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November 01, 2012

IBM Carbon Nanotubes May Boost CPU Performance Tenfold

Moore's Law is one of the great old laws that is frequently quoted yet sometimes misapplied and occasionally misunderstood. Even Moore himself said that his law could not continue indefinitely, that eventually, limits would be reach on the overall ability to miniaturize transistors. But the law that claims, essentially, that computing power doubles roughly every two years, is about to get a little extra help from IBM (News - Alert) and a recently demonstrated new line of carbon nanotubes.

IBM's newest demonstration, which featured a new way to place the carbon nanotubes, was set to not only make processors significantly smaller, it was also set to make them significantly more powerful. While most current desktop PCs pack a 22nm chip, with 2014's Broadwell CPU from Intel (News - Alert) set to drop that number down to 14nm, the carbon nanotube chips from IBM dropped that clear down to just 10nm, with a set of possible solutions to explore to cut even that tiny number in half and drop it down to a mere five.

The problem, as mentioned earlier, was that eventually the limits of physics as we knew them, are going to get in the way and limit the size to which a chip could be shrunk in the first place. But the introduction of the carbon nanotubes would force back the laws of physics, at least for a time, and allow for the construction of chips that offered between five and 10 times the performance of current-model silicon chips.

Restraining that, however, is the comparative difficulty involved in producing the carbon nanotubes, which were generally only manageable in a laboratory setting and limited to a couple hundred being able to be placed at once. Considering that Intel's line of Ivy Bridge processors were putting 1.4 billion transistors on a chip that required processor makers to think bigger. IBM's newest model allows for just over 10,000 carbon nanotubes to be placed; a big step to be sure, but still nowhere near ready for prime time. However, the gain also shows a potential new way to make more carbon nanotubes, and thus shore up the numbers sufficient to make them the replacement of the not too distant future.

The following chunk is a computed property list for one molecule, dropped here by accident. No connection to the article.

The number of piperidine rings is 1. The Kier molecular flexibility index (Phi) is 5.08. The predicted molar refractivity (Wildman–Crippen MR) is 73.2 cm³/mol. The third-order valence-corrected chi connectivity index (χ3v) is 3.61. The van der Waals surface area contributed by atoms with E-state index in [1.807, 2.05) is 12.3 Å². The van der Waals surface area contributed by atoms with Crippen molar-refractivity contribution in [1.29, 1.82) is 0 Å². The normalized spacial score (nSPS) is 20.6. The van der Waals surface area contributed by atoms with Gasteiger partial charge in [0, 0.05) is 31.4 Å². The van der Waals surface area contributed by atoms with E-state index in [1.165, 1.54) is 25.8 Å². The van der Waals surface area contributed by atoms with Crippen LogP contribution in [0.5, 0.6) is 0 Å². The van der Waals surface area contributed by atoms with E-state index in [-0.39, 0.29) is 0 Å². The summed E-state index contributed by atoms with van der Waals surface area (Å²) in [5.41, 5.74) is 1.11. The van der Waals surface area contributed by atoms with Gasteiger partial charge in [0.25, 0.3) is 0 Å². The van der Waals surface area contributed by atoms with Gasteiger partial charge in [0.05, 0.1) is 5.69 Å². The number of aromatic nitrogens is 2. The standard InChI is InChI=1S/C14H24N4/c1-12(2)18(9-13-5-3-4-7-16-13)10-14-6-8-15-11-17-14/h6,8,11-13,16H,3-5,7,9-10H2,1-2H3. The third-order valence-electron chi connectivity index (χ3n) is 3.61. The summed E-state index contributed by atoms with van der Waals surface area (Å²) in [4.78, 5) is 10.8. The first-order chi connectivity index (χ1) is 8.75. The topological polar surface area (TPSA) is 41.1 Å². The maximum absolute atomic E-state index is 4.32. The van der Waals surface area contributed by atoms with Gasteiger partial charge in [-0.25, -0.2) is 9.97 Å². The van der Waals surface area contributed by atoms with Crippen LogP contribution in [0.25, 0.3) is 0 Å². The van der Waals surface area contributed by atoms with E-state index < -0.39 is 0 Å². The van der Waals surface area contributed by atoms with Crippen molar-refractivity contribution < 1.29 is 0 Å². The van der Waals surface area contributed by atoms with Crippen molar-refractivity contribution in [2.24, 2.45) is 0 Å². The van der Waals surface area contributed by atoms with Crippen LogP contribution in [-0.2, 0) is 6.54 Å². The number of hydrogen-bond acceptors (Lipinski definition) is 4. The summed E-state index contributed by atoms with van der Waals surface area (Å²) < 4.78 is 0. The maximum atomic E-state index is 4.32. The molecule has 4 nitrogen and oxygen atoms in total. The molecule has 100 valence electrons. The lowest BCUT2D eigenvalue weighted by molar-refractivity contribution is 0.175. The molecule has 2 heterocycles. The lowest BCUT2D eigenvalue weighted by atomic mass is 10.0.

Getting the production methods in place for the chips of tomorrow is no easy feat, but it requires careful consideration and plenty of experimenting. Improving chip power and capability, while also reducing size, yields a lot of benefits that can actually be seen currently. Consider the rise of the smartphone; would this have been possible without improvements in processor capability? Everyone who uses a computer--or anything that comes in contact with one--gets a firsthand look at the sheer value inherent in improved processors.

IBM's method may well bring about the processors of both the near future and the future for some time to come, but it will be a while before we see this start to hit desktop rigs and other systems. Still, carbon nanotubes are likely to be a major part of the computing landscape, and fairly soon.




Edited by Brooke Neuman
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